If you think this is not the most exciting blog post title, then you will get part of the problem identified in a report on that very subject. The report does not pull its punches. For example:
"We were surprised that an organisation the size of the BBC, with a high (and increasing) volume of statistics in its outputs, does not itself have an explicit expert statistical capability. If guidelines were issued advising journalists to seek statistical advice, virtually noone we talked to could complete the sentence “For advice, contact ….””
There was until recently a Head of Statistics, but that job has been abolished.
However, having statistical expertise within house is only a partial answer to these kind of problems. As the report makes clear, journalists need to have some knowledge of their own, so that they can challenge politicians in real time. If an education minister says spending has gone up in real terms, a good journalist should immediately ask whether it has also increased per pupil. Lot of this is about the appropriate normalisation of statistics, which was the central message of my own submission to this inquiry.
That submission, and the report itself, is about the detail of how to improve the BBC’s use of statistics. Three more general points also occurred to me.
The first is about economics. Much that is written in this report about statistics could also be said about economics. The current view about economics reporting in much of the media is that this is a specialist (albeit generally topical) area that needs one or more specialist reporters, to be filed under the heading of ‘business reporting’. In reality a great deal, perhaps the majority, of political discussion depends crucially on economics. Mediamacro is not the product of the occasional confused economics editor, but the lack of economics understanding among political reporters.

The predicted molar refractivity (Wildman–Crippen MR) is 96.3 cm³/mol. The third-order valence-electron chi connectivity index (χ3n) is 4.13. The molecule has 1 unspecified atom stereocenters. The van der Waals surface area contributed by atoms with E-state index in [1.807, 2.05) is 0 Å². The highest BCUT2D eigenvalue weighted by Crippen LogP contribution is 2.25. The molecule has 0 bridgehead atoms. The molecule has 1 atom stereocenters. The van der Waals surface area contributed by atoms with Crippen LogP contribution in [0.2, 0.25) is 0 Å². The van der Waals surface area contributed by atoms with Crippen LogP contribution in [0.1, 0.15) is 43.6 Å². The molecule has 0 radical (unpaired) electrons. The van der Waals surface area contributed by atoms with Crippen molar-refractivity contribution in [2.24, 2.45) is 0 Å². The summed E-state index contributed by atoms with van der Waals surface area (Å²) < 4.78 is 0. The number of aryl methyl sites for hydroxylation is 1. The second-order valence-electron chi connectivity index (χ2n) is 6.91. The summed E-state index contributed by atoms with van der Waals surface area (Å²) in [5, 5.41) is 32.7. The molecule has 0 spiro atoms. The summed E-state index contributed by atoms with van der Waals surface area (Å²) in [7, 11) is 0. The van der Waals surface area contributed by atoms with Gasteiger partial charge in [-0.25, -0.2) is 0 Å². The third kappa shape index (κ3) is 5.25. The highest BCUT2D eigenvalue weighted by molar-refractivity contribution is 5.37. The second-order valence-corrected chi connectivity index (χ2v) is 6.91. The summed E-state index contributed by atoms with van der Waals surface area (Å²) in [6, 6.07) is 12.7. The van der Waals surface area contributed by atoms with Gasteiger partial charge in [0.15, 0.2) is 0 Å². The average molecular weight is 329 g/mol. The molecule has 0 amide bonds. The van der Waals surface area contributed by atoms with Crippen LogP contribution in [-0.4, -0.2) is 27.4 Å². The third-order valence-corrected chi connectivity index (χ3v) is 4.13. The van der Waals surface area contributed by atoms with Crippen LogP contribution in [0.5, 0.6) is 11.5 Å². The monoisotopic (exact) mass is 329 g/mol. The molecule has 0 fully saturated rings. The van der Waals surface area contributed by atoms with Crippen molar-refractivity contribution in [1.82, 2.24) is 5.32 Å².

The second is about balance. Many have rightly complained that an obsession with balance during the Brexit campaign allowed Leave lies to go unchallenged. But moving beyond balance requires the ability to access and judge expertise: to tell the lies from the truth. If that expertise is not there, balance is the cheap and only feasible option.
Which brings me to my third, and perhaps most contentious, point. This report makes many sensible suggestions. They generally involve more resources: training, in house expertise, better research. Yet journalism is under pressure like never before, largely as a result of the medium you are using to read this post. For most that will inevitably mean less time to check statistics, consult and research. The BBC is often said to be in a privileged position in this respect, but I would turn that point on its head. We may need somebody with deep pockets, rather than the competitive market place, to sustain quality journalism.
Good journalism may be what economists call a public good. The obvious body to produce public goods is the public sector. But good journalism is also about holding the public sector and the politicians that run it to account.  Implementing this report requires more resources, at the same time as the government is squeezing those resources because elements within it dislike the BBC. This illustrates a contradiction that goes well beyond the BBC’s use of statistics.
 Good journalism also often requires holding the private sector, and in particular large corporations, to account. If that journalism is financed through advertising, we have a similar problem.